Thank you to all the people who showed up in opposition to the Governor’s power grab. This bill would have passed had it not been for our collective efforts. Not only was this an alarming attempt to consolidate power by THIS administration - it showed a short-sightedness in terms of the implications for regulation under future administrations. As you know, we worked incredibly hard for 2 years to expose the corrupting influence utility money was having on former Commissioners. The Public Regulation Commission is finally trying to hold the utilities accountable and PNM is pushing back with all the political influence they have. We need to ensure that any remaining authority the PRC has, post ETA, is protected. Our position was: PRC Commissioners, who are elected by the citizens of New Mexico to positions established in the state constitution, are required to determine how much money a monopoly utility is entitled to extract from its customers as compensation for, say, abandoning a plant. To do otherwise violates ratepayers’ fundamental due process rights.
This week, Speaker Egolf decided you would pay for the cost of removing and remediating thousands of miles of radioactive laced pipe, thousands of abandoned wells, and thousands of oil and produced water spills left behind. On state land alone, every New Mexican would need to cover $954 in taxpayer costs to supplement the oil and gas industry's clean up costs.
We tried to ensure you weren't left footing the bill by working with Rep. McQueen and industry to pass House Memorial 29 - a bill to provide a bonding adequacy study to determine what our shortcomings are and make recommendations about how to guarantee financial surety for taxpayers and the Permanent Fund. HM 29 passed its committee and has been waiting to be heard on the House floor. This Sunday, Speaker Egolf informed us that he would NOT allow it to come up for a vote.
The State Land Office hasn't seen an increase in bonding protections in nearly 50 years. Currently, one company can have over 600 leases with thousands of wells, hundreds of miles of pipe, and millions of dollars worth of equipment and only be required to have ONE megabond of $25,000.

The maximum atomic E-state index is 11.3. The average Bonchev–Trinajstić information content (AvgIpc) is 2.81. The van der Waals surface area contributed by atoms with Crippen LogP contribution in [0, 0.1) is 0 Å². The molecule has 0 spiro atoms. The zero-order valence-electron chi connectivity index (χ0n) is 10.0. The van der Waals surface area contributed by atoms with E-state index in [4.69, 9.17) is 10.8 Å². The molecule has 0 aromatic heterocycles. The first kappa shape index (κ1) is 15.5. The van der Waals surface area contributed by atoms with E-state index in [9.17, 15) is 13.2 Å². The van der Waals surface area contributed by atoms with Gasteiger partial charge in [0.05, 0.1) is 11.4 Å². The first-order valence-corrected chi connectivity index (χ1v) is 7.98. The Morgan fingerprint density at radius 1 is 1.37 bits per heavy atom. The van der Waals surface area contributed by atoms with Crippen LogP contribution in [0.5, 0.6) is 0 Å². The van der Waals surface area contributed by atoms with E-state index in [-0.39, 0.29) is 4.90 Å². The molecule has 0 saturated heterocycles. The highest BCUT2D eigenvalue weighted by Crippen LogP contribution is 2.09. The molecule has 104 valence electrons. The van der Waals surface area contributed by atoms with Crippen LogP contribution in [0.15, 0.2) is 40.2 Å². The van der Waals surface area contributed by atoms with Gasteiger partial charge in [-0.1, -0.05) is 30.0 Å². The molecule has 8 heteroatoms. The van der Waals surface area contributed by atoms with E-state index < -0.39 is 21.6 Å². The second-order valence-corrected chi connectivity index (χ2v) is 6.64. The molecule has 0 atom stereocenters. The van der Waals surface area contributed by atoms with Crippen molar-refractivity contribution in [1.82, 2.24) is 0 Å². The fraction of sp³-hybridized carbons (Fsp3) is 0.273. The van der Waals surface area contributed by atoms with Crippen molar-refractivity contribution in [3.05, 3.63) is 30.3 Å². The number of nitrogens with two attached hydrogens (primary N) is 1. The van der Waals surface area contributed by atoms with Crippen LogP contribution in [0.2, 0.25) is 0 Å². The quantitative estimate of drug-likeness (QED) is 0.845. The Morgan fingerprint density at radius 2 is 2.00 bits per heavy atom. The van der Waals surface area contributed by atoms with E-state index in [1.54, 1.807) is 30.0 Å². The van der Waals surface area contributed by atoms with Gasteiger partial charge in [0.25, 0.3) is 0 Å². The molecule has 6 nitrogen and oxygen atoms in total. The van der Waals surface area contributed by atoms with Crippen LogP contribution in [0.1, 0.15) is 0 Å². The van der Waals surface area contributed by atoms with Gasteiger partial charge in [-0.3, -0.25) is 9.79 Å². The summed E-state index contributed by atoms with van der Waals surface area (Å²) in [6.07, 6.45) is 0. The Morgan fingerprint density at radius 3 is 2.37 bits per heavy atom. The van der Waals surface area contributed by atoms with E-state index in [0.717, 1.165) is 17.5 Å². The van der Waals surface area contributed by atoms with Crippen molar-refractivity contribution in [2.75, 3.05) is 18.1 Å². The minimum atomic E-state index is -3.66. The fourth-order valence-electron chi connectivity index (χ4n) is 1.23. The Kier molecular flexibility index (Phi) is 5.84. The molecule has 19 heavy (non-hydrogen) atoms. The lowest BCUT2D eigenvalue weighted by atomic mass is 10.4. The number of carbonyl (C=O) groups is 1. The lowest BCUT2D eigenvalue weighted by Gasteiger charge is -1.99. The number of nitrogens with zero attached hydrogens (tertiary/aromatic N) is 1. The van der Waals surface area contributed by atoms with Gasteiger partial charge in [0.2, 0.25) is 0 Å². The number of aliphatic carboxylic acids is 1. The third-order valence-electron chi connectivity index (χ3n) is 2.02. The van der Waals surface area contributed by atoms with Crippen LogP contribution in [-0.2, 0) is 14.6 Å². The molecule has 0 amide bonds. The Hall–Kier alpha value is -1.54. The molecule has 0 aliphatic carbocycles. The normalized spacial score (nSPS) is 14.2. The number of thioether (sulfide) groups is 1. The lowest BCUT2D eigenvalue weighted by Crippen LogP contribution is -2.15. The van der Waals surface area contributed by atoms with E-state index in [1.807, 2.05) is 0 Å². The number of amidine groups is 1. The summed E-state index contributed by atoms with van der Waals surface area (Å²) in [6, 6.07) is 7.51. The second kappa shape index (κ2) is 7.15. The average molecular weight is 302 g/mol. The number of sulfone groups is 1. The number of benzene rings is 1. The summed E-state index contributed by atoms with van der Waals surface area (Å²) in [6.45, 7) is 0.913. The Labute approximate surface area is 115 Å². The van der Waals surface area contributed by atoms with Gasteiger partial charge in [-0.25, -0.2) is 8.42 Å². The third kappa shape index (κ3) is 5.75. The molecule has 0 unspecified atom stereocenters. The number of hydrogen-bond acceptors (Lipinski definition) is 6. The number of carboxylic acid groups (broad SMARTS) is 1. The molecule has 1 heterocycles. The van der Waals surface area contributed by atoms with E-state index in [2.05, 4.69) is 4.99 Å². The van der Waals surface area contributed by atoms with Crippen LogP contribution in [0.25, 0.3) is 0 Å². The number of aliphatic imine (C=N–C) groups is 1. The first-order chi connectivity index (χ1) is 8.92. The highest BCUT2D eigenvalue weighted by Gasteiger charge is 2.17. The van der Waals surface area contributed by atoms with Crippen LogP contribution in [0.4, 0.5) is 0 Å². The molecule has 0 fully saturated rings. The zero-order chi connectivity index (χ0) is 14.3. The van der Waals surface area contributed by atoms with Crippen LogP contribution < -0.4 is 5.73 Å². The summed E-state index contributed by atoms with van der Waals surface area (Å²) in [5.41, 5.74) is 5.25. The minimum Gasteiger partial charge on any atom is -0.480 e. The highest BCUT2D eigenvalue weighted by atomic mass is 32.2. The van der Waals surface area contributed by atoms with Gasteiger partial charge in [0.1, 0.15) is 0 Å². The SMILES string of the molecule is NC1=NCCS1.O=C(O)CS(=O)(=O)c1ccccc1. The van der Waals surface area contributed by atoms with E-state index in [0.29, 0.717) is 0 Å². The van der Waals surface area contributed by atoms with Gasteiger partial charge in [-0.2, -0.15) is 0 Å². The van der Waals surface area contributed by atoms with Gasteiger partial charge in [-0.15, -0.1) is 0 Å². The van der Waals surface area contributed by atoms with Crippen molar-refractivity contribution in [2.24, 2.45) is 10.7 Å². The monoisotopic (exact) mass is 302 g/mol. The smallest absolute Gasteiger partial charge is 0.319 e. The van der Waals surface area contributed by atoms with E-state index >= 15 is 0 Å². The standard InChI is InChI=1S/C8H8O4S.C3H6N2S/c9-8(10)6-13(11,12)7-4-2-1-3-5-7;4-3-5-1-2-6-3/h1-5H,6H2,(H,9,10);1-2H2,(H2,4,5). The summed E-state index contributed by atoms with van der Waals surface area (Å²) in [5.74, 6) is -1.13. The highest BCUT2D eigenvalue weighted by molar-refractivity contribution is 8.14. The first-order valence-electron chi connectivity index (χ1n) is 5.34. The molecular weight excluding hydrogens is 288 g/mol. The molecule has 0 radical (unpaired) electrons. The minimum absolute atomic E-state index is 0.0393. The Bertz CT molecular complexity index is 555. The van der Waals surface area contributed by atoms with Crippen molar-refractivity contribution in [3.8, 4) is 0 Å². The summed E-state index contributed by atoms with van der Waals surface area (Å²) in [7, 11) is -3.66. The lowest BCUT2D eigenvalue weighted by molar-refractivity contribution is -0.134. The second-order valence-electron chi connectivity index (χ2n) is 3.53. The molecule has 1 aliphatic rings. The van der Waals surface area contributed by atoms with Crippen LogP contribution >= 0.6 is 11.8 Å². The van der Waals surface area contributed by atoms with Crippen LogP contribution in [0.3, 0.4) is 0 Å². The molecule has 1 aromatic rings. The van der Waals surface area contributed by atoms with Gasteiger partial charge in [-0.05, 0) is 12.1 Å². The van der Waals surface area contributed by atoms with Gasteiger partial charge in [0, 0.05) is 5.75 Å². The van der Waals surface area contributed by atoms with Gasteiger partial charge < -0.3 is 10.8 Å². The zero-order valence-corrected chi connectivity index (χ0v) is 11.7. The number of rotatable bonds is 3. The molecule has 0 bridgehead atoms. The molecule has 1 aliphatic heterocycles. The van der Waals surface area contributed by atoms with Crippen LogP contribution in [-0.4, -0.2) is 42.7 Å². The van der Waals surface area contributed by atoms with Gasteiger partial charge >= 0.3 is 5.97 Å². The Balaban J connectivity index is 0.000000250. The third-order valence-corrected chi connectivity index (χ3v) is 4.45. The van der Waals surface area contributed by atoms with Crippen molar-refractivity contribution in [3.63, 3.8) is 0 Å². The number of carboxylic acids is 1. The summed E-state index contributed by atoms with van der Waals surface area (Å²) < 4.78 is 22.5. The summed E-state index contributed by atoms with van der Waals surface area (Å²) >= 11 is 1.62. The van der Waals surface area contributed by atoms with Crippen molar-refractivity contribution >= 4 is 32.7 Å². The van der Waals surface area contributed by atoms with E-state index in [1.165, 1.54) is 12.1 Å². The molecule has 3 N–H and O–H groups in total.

The cost of remediating one well is on average $28,000 and that assumes there have been no spills around the site. This one $25,000 megabond is supposed to cover the costs of ALL build out on state land and when it doesn't, you pay the bill.
Right now in New Mexico, we have 711 abandoned wells left by companies who filed for bankruptcy and didn't have the correct bonding. There are another 2,800 inactive wells, 60,000 active wells, and tens of thousands of new wells slated to be developed over the next few years.
One day, sooner rather than later, all of these wells will be orphaned and abandoned.
We owe it to our children and future generations to get this right.
That is why we at the State Land Office will forge ahead despite the legislature failure to act.
We have secured the funding necessary to begin the bonding study and will officially begin the formal rule making process this year to raise our bonding levels on state trust land.
House Memorial 29 would have brought all the stakeholders together to give everyone a voice in keeping all lands safe. We will go forward in protecting New Mexico's trust lands that fund our schools, hospitals and colleges, but the rest of the state remains unprotected. Call Speaker Egolf (505-986-4782) and let him know he needs to pass HM 29 to keep our lands safe.
We hope you will speak out on this issue and join us as we hold protect the trust and our public schools, hospitals, and colleges.
VOTE FOR BEST environmental group, New Energy Economy, at the Santa Fe Reporter: https://www.sfreporter.com/bosf/#/gallery?group=337406